The Note 8 gets a second rear-facing camera, presumably to differentiate it more from the Galaxy S8+. The main camera is a 12MP sensor behind a wide-angle, f/1.7 lens. The second is another 12MP sensor behind a zoomed lens that provides 2x optical zoom behind a f/2.4 aperture.
The main camera is excellent, producing clear, detailed and colourful shots that are beyond Instagram-worthy. There are loads of modes to choose from, and there’s even a Pro mode for adjusting settings such as shutter speed to your exact liking. It has optical image stabilisation (OIS) and it’s exceptionally rare for any photo to be unusable because of motion blur.
Just some of the settings available in Pro mode
The second sensor is where things get interesting. It has double the focal length of the main camera, allowing you a little freedom to zoom in on a subject that’s further away, or that would benefit from some cropping. Because the aperture isn’t as wide as the main sensor, you do lose some flexibility, but in certain situations having this zoom is extremely advantageous.
The zoom lens’ main benefit is the new Live Focus tool. This allows you to shoot images on the zoom lens, while the main sensor is being used to understand the background. Together, these let you de-focus the background while you’re shooting to create some very classy-looking portrait photos.
It does require you to be around 1.2m from your subject, which can be a pain, and won’t work if there’s too little or too much light. If you want to make further adjustments, you can adjust the level of blur after you’ve finished shooting, which means you don’t have to spend ages faffing around when taking the initial shot. Whether or not you’re a fan of artificial bokeh, it works very well indeed. Any imperfections in the blurring were so small that at most normal image sizes they’re impossible to see.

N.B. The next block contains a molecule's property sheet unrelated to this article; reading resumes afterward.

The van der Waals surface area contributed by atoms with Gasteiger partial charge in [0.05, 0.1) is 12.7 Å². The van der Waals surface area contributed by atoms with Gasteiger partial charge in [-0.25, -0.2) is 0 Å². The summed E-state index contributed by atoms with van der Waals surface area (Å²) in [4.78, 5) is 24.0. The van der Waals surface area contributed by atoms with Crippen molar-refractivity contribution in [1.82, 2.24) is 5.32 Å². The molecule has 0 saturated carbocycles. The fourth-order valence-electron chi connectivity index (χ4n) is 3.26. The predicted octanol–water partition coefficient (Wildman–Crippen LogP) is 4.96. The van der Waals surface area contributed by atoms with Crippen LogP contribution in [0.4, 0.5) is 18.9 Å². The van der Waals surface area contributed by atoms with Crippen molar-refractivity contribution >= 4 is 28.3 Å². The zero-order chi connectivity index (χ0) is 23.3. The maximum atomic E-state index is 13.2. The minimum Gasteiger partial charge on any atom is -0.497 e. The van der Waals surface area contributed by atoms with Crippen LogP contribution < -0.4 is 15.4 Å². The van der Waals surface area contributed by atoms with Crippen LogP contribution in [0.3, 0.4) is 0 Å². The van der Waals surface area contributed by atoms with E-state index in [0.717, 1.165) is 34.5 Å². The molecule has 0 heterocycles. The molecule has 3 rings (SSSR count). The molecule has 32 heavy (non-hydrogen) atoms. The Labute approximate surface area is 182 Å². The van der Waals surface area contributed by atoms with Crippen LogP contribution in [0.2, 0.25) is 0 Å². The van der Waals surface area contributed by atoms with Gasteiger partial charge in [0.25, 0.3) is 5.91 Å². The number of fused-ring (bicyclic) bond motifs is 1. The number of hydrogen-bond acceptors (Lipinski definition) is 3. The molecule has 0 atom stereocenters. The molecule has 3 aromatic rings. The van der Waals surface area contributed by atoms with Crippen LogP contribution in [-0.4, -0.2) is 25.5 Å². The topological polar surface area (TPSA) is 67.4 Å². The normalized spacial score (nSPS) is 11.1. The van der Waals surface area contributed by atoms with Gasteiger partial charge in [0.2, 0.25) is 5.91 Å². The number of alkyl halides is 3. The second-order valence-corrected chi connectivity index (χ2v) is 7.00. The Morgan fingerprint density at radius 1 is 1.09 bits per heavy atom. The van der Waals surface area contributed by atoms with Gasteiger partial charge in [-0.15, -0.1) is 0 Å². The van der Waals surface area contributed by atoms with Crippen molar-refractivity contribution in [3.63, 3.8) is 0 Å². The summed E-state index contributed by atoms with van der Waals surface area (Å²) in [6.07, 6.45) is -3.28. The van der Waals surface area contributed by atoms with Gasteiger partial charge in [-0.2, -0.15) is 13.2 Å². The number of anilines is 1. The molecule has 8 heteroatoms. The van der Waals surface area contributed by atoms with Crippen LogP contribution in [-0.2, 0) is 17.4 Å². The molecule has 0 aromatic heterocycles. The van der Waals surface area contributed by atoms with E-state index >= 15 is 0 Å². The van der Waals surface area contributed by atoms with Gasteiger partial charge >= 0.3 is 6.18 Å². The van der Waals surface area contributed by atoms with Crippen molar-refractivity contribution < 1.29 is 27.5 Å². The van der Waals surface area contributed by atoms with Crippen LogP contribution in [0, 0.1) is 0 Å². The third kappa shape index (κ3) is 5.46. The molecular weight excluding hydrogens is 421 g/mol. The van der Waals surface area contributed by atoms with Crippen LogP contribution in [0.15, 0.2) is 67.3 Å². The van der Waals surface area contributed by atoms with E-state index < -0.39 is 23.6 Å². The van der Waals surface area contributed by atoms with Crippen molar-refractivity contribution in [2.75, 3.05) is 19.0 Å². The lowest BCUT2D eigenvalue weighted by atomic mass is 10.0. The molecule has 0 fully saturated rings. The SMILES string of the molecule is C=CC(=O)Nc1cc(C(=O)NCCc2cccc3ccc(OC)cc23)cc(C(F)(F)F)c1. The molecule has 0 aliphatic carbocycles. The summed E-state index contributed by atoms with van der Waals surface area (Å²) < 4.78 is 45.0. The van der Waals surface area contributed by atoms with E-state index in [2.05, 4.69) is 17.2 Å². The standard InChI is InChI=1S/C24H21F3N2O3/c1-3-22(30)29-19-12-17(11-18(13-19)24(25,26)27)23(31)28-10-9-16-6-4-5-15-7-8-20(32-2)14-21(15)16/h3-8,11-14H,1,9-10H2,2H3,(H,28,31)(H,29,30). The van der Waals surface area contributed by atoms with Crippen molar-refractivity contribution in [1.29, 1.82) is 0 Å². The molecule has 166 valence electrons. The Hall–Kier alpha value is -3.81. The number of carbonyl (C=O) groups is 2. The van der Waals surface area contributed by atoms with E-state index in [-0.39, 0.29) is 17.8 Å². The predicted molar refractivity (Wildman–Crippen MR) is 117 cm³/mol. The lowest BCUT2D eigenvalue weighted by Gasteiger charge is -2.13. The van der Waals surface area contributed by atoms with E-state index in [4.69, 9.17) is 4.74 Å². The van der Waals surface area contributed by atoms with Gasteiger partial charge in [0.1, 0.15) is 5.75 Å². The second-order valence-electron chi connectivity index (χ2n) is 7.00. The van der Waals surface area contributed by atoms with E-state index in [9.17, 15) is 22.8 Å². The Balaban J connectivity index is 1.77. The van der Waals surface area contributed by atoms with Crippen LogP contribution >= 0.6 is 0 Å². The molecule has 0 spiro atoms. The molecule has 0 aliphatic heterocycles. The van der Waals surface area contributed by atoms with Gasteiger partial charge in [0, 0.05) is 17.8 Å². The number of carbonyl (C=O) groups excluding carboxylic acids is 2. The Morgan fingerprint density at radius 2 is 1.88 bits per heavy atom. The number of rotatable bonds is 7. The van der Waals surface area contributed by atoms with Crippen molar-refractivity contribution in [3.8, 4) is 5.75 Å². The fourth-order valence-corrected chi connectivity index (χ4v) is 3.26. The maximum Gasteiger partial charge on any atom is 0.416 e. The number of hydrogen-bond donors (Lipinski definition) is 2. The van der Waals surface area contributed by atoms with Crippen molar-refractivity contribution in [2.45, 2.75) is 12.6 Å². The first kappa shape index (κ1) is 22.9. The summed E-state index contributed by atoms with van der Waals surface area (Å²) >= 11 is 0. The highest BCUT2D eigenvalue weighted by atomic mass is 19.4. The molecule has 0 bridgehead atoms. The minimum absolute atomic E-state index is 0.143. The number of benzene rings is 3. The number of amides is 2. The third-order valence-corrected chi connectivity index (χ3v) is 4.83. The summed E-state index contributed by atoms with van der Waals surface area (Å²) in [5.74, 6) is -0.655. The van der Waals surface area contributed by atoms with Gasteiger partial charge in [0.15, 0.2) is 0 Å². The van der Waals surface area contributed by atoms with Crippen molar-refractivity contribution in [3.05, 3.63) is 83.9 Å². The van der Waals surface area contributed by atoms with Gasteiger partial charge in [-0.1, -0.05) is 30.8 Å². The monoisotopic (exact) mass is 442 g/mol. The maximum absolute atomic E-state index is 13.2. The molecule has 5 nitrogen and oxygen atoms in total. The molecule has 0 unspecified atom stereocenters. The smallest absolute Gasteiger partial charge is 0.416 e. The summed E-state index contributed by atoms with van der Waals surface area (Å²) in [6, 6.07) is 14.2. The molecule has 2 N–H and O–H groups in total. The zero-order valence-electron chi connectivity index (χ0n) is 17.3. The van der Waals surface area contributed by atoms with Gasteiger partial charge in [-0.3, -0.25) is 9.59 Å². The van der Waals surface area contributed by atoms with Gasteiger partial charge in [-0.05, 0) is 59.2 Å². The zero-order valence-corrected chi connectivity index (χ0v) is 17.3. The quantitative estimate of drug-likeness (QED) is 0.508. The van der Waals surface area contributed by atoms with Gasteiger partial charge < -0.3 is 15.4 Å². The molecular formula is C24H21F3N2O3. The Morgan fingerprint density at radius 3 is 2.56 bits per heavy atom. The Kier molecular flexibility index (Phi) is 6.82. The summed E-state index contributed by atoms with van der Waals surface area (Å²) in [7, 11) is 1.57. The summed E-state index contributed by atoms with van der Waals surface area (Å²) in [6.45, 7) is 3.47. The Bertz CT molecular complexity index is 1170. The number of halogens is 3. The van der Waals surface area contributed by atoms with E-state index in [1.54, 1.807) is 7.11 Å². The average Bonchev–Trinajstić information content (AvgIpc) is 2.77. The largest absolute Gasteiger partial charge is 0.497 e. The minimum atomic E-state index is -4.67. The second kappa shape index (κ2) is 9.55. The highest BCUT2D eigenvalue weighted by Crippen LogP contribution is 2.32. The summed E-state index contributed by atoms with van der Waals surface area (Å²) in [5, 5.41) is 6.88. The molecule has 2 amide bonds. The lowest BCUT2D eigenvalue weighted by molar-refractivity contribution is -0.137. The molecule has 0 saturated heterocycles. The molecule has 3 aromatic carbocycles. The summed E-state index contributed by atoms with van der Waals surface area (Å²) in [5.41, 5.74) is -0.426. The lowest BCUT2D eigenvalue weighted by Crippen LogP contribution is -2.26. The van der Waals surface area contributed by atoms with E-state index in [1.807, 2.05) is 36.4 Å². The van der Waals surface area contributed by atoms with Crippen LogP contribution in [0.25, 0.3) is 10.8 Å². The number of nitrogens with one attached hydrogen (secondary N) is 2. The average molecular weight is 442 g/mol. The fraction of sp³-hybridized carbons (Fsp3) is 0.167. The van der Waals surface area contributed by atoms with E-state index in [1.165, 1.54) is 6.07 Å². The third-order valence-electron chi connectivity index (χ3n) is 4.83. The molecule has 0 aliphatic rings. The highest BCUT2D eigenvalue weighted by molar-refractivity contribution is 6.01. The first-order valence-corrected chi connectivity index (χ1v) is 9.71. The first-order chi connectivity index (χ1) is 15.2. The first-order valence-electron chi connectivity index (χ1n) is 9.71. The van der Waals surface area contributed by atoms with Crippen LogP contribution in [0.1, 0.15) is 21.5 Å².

If it turns out you hate what you’ve created, the trusty wide-angle lens camera also takes a shot at the same time. It’s this last feature that sets the Note 8 from its dual-camera rivals such as the Huawei P10 and iPhone 7 Plus. It’s certainly not a deal-clincher, but can open up some fun creative opportunities.
Different levels of focus, plus the original wide-angle shot
Now for a few sample shots to show how this camera handles different lighting conditions.
The same as the shot below, but from the wide-angle lens
The same shot as above, but using the 2x lens
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Loads of detail in this well-lit shot
You don’t need Live Focus to get some bokeh blur
This isn’t a well-lit shot, but colours are still good and the longer shutter speed has been dealt with by OIS
The bus is perhaps a bit dark, but the sky has been served well
Night shots are fine, although there’s some visible dithering creeping in
The camera has struggled a little with the dark foliage and could do with some editing
The stabilised zoom lens has done a reasonable job of picking out the moving horse
On the video front, the camera can shoot slow-motion video at 720p at 240fps, which is spectacularly good fun. Regular video is good, too, and can be shot at beyond Full HD, although for file size purposes I’d recommend sticking to Full HD. OIS works wonders here, and video is smooth and vibrant.
The front-facing camera is another success, producing natural shots with plenty of detail and a lens wide enough comfortably fit more than three people in the frame.